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Copyright © 1987 U.P.I.
United Press InternationalJuly 29, 1987, Wednesday, PM cycle
SECTION: Domestic News
LENGTH: 600 words
HEADLINE: Treasure hunters sip wine, confident of finding gold
BYLINE: By CHARLES GOLDSMITH
DATELINE: FALMOUTH, Mass.
The cocky crew chief of a treasure-hunting salvage team, cherishing champagne chilled for eight decades beneath the Atlantic, expects to zero in soon on a booty of gold coins aboard a luxury liner that sank in 1909.
A beaming Martin Bayerle, who says there may be as much as $1.6 billion in gold aboard the R.M.S. Republic, came to shore Tuesday with china, ashtrays and perfectly preserved bottles of 89-year-old champagne.
''Here's a bottle of Moet & Chandon, from 1898,'' said the T-shirt-clad Bayerle, who was ferried to a Cape Cod dock in a 38-foot power boat named Casino. ''It was actually quite good. Robust.''
Other artifacts recovered from the Republic, which sank off Nantucket Island after colliding with an Italian liner, included a fluted vase from the first-class smoking room, a creamer jar, a rusted electric light switch and a soiled black bottle of Hall's Hair Renewer.
One piece of china, dated August 1906, was inscribed with the logo of the White Star Line, which owned the Republic and the Titanic, which sank three years later. Ashtrays also had the White Star insignia.
Surrounded by television cameras and curious vacationers at the Green Pond Marina on the Cape's southern shore, the sun-drenched Bayerle said he was confident of soon finding the gold coins he has dreamed of for years.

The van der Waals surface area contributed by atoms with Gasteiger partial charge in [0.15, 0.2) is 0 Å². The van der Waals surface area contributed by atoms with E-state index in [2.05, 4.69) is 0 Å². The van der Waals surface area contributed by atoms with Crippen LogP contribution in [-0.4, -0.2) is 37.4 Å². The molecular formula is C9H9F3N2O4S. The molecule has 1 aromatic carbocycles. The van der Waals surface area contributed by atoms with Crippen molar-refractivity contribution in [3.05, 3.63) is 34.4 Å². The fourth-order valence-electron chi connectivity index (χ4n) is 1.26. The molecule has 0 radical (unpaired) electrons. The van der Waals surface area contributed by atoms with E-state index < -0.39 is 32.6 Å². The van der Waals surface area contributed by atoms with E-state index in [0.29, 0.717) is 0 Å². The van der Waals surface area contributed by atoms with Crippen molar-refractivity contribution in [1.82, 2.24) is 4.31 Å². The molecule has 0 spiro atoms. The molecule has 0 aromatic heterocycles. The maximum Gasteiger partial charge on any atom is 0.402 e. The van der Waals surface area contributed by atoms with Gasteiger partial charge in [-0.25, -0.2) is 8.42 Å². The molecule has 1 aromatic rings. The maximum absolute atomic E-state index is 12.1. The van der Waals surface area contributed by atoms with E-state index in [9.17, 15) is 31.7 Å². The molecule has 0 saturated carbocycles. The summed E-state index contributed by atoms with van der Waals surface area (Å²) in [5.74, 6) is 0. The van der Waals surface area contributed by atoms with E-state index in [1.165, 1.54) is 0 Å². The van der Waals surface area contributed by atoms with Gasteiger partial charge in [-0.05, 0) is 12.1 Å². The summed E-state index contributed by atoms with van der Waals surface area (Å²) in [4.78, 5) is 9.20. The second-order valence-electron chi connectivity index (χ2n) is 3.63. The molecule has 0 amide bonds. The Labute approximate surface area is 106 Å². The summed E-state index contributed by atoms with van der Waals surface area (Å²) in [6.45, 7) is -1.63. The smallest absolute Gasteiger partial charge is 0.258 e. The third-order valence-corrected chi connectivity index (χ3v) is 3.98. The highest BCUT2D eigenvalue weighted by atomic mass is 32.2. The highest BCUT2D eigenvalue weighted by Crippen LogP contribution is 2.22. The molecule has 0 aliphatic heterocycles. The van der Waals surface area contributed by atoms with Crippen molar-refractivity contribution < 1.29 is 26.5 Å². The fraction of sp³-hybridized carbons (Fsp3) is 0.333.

''We've approached our target area and feel that it's here,'' he said.
The salvage leader said crewmembers were working near a floor lined with lead or zinc, and ''we'll probably know (Wednesday) whether it's what we're looking for.''
The artifacts brought to shore were trucked by a member of the salvage crew to Boston, where a special office of the London auction house Christie's was set up to evaluate the goods.
''Christie's wants to see what we have and to get a sampling of what we expect to find,'' said Bayerle, who drove to Boston for a flight to Tampa, Fla., where his salvage team has headquarters.
The mustachioed salvage leader plans a few quick hits on the television appearance circuit before rejoining the recovery operation, probably next week.
The items brought to shore were recovered by divers who remain in a compression chamber on board the salvage ship and descend to the wreck in a three-man diving bell.
Salvage team officials said Christie's representatives would probably begin preservation techniques immmediately on the items recovered from 40-degree waters 280 feet below the ocean's surface.
Bayerle said divers expect to recover up to 5,000 bottles of wine aboard the Republic, which could be worth thousands of dollars each.
Privately financed by Sub-Ocean Salvors International, the salvage operation costs $20,000 to $30,000 per day to maintain. Divers expect to remain at the wreckage site for at least two more months bringing relics to the surface.
The 46-member salvage team has been working around the clock for more than a month from the salvage ship Inspector, anchored 55 miles south of Nantucket.
Bayerle's research indicates the liner was carrying $3 million in U.S. gold eagle coins when it sank to the ocean floor after being hit by the Italian ship Florida on Jan. 23, 1909.
The coins, which Bayerle believes were being sent by France to prop up the ailing Czarist Russian government, would be worth $400 million to $1.6 billion today, he estimated.
Two people died on the Republic, which had set sail 14 hours earlier from New York with such wealthy passengers as Pittsburgh financier James Mellon. Four died on the Florida, which was carrying immigrants from Italy to New York. More than 2,000 were saved.